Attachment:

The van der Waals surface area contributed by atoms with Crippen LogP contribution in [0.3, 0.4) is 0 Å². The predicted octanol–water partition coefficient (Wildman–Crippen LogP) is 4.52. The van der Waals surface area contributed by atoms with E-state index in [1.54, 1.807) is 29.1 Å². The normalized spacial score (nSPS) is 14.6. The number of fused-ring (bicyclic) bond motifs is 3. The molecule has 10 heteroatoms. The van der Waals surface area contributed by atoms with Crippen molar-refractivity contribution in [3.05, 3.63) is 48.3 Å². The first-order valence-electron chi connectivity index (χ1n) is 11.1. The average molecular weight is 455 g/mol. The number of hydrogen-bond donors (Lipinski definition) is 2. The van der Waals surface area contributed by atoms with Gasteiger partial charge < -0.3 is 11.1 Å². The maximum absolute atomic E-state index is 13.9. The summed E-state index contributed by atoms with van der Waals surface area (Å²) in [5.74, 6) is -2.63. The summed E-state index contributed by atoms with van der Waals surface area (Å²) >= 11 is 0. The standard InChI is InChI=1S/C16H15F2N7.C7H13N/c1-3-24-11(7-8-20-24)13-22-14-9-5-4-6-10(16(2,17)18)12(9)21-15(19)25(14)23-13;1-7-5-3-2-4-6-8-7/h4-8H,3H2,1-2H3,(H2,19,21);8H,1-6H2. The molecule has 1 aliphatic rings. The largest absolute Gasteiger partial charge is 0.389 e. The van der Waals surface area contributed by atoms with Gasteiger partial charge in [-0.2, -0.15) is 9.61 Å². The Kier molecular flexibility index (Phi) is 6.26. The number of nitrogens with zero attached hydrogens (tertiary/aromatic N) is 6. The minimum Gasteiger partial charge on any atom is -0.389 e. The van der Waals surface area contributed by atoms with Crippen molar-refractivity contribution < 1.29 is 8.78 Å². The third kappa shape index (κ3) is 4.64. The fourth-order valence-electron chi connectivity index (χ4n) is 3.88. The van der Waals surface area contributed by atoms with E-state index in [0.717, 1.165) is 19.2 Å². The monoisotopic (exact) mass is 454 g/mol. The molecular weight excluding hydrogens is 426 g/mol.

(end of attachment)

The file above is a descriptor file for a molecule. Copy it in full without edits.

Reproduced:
The van der Waals surface area contributed by atoms with Crippen LogP contribution in [0.3, 0.4) is 0 Å². The predicted octanol–water partition coefficient (Wildman–Crippen LogP) is 4.52. The van der Waals surface area contributed by atoms with E-state index in [1.54, 1.807) is 29.1 Å². The normalized spacial score (nSPS) is 14.6. The number of fused-ring (bicyclic) bond motifs is 3. The molecule has 10 heteroatoms. The van der Waals surface area contributed by atoms with Crippen molar-refractivity contribution in [3.05, 3.63) is 48.3 Å². The first-order valence-electron chi connectivity index (χ1n) is 11.1. The average molecular weight is 455 g/mol. The number of hydrogen-bond donors (Lipinski definition) is 2. The van der Waals surface area contributed by atoms with Gasteiger partial charge < -0.3 is 11.1 Å². The maximum absolute atomic E-state index is 13.9. The summed E-state index contributed by atoms with van der Waals surface area (Å²) in [5.74, 6) is -2.63. The summed E-state index contributed by atoms with van der Waals surface area (Å²) >= 11 is 0. The standard InChI is InChI=1S/C16H15F2N7.C7H13N/c1-3-24-11(7-8-20-24)13-22-14-9-5-4-6-10(16(2,17)18)12(9)21-15(19)25(14)23-13;1-7-5-3-2-4-6-8-7/h4-8H,3H2,1-2H3,(H2,19,21);8H,1-6H2. The molecule has 1 aliphatic rings. The largest absolute Gasteiger partial charge is 0.389 e. The van der Waals surface area contributed by atoms with Gasteiger partial charge in [-0.2, -0.15) is 9.61 Å². The Kier molecular flexibility index (Phi) is 6.26. The number of nitrogens with zero attached hydrogens (tertiary/aromatic N) is 6. The minimum Gasteiger partial charge on any atom is -0.389 e. The van der Waals surface area contributed by atoms with Crippen molar-refractivity contribution < 1.29 is 8.78 Å². The third kappa shape index (κ3) is 4.64. The fourth-order valence-electron chi connectivity index (χ4n) is 3.88. The van der Waals surface area contributed by atoms with E-state index in [0.717, 1.165) is 19.2 Å². The monoisotopic (exact) mass is 454 g/mol. The molecular weight excluding hydrogens is 426 g/mol.